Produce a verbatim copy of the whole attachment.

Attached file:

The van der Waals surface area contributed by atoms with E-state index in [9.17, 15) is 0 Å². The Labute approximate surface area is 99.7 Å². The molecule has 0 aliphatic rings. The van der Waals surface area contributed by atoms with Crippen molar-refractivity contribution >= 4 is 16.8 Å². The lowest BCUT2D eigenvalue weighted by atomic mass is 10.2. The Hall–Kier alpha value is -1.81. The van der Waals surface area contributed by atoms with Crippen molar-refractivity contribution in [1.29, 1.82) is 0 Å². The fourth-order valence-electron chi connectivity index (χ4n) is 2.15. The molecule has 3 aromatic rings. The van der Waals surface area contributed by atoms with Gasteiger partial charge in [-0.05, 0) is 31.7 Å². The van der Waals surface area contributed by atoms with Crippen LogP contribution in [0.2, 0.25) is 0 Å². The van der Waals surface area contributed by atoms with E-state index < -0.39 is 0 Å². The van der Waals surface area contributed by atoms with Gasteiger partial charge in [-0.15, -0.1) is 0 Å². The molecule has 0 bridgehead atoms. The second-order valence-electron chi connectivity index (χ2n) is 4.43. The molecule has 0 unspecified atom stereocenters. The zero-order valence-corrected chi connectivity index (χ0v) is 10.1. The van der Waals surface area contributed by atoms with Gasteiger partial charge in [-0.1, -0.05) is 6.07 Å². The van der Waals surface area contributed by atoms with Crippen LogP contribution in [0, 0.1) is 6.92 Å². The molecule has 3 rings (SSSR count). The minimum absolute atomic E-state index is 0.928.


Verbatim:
The van der Waals surface area contributed by atoms with E-state index in [9.17, 15) is 0 Å². The Labute approximate surface area is 99.7 Å². The molecule has 0 aliphatic rings. The van der Waals surface area contributed by atoms with Crippen molar-refractivity contribution >= 4 is 16.8 Å². The lowest BCUT2D eigenvalue weighted by atomic mass is 10.2. The Hall–Kier alpha value is -1.81. The van der Waals surface area contributed by atoms with Crippen molar-refractivity contribution in [1.29, 1.82) is 0 Å². The fourth-order valence-electron chi connectivity index (χ4n) is 2.15. The molecule has 3 aromatic rings. The van der Waals surface area contributed by atoms with Gasteiger partial charge in [-0.05, 0) is 31.7 Å². The van der Waals surface area contributed by atoms with Crippen LogP contribution in [0.2, 0.25) is 0 Å². The van der Waals surface area contributed by atoms with E-state index < -0.39 is 0 Å². The van der Waals surface area contributed by atoms with Gasteiger partial charge in [-0.15, -0.1) is 0 Å². The molecule has 0 bridgehead atoms. The second-order valence-electron chi connectivity index (χ2n) is 4.43. The molecule has 0 unspecified atom stereocenters. The zero-order valence-corrected chi connectivity index (χ0v) is 10.1. The van der Waals surface area contributed by atoms with Gasteiger partial charge in [-0.1, -0.05) is 6.07 Å². The van der Waals surface area contributed by atoms with Crippen LogP contribution in [0, 0.1) is 6.92 Å². The molecule has 3 rings (SSSR count). The minimum absolute atomic E-state index is 0.928.